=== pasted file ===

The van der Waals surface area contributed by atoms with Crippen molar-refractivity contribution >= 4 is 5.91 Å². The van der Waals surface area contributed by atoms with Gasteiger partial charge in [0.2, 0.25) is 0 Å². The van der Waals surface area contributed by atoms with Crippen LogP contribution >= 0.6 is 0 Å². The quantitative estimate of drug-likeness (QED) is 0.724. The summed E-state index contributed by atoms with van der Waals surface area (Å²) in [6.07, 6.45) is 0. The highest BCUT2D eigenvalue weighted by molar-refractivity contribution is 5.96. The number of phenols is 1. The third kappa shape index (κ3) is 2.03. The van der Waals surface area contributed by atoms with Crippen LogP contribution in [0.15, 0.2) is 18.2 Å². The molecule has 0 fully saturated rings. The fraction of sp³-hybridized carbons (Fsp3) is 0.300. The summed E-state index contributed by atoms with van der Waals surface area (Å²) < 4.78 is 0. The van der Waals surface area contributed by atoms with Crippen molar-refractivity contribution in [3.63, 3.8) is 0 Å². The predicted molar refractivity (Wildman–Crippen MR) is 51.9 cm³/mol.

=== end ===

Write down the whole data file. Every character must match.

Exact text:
The van der Waals surface area contributed by atoms with Crippen molar-refractivity contribution >= 4 is 5.91 Å². The van der Waals surface area contributed by atoms with Gasteiger partial charge in [0.2, 0.25) is 0 Å². The van der Waals surface area contributed by atoms with Crippen LogP contribution >= 0.6 is 0 Å². The quantitative estimate of drug-likeness (QED) is 0.724. The summed E-state index contributed by atoms with van der Waals surface area (Å²) in [6.07, 6.45) is 0. The highest BCUT2D eigenvalue weighted by molar-refractivity contribution is 5.96. The number of phenols is 1. The third kappa shape index (κ3) is 2.03. The van der Waals surface area contributed by atoms with Crippen LogP contribution in [0.15, 0.2) is 18.2 Å². The molecule has 0 fully saturated rings. The fraction of sp³-hybridized carbons (Fsp3) is 0.300. The summed E-state index contributed by atoms with van der Waals surface area (Å²) < 4.78 is 0. The van der Waals surface area contributed by atoms with Crippen molar-refractivity contribution in [3.63, 3.8) is 0 Å². The predicted molar refractivity (Wildman–Crippen MR) is 51.9 cm³/mol.